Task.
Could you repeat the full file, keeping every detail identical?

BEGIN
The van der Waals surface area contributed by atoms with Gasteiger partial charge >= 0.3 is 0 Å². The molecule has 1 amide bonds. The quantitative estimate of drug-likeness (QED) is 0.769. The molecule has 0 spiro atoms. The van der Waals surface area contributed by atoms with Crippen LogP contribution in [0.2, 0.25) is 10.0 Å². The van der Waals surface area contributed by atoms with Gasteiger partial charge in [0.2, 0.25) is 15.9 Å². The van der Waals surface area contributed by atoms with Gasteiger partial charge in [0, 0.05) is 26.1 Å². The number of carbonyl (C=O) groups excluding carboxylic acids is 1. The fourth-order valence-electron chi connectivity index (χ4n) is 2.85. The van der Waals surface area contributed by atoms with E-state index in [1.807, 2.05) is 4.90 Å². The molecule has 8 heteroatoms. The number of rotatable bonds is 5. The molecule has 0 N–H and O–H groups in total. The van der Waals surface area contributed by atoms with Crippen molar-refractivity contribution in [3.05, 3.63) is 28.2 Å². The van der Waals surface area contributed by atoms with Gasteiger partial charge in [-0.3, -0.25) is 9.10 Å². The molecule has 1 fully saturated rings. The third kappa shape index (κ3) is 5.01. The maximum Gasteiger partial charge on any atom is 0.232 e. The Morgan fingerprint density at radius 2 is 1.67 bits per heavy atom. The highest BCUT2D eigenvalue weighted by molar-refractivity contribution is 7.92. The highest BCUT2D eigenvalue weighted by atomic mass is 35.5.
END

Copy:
The van der Waals surface area contributed by atoms with Gasteiger partial charge >= 0.3 is 0 Å². The molecule has 1 amide bonds. The quantitative estimate of drug-likeness (QED) is 0.769. The molecule has 0 spiro atoms. The van der Waals surface area contributed by atoms with Crippen LogP contribution in [0.2, 0.25) is 10.0 Å². The van der Waals surface area contributed by atoms with Gasteiger partial charge in [0.2, 0.25) is 15.9 Å². The van der Waals surface area contributed by atoms with Gasteiger partial charge in [0, 0.05) is 26.1 Å². The number of carbonyl (C=O) groups excluding carboxylic acids is 1. The fourth-order valence-electron chi connectivity index (χ4n) is 2.85. The van der Waals surface area contributed by atoms with E-state index in [1.807, 2.05) is 4.90 Å². The molecule has 8 heteroatoms. The number of rotatable bonds is 5. The molecule has 0 N–H and O–H groups in total. The van der Waals surface area contributed by atoms with Crippen molar-refractivity contribution in [3.05, 3.63) is 28.2 Å². The van der Waals surface area contributed by atoms with Gasteiger partial charge in [-0.3, -0.25) is 9.10 Å². The molecule has 1 fully saturated rings. The third kappa shape index (κ3) is 5.01. The maximum Gasteiger partial charge on any atom is 0.232 e. The Morgan fingerprint density at radius 2 is 1.67 bits per heavy atom. The highest BCUT2D eigenvalue weighted by molar-refractivity contribution is 7.92. The highest BCUT2D eigenvalue weighted by atomic mass is 35.5.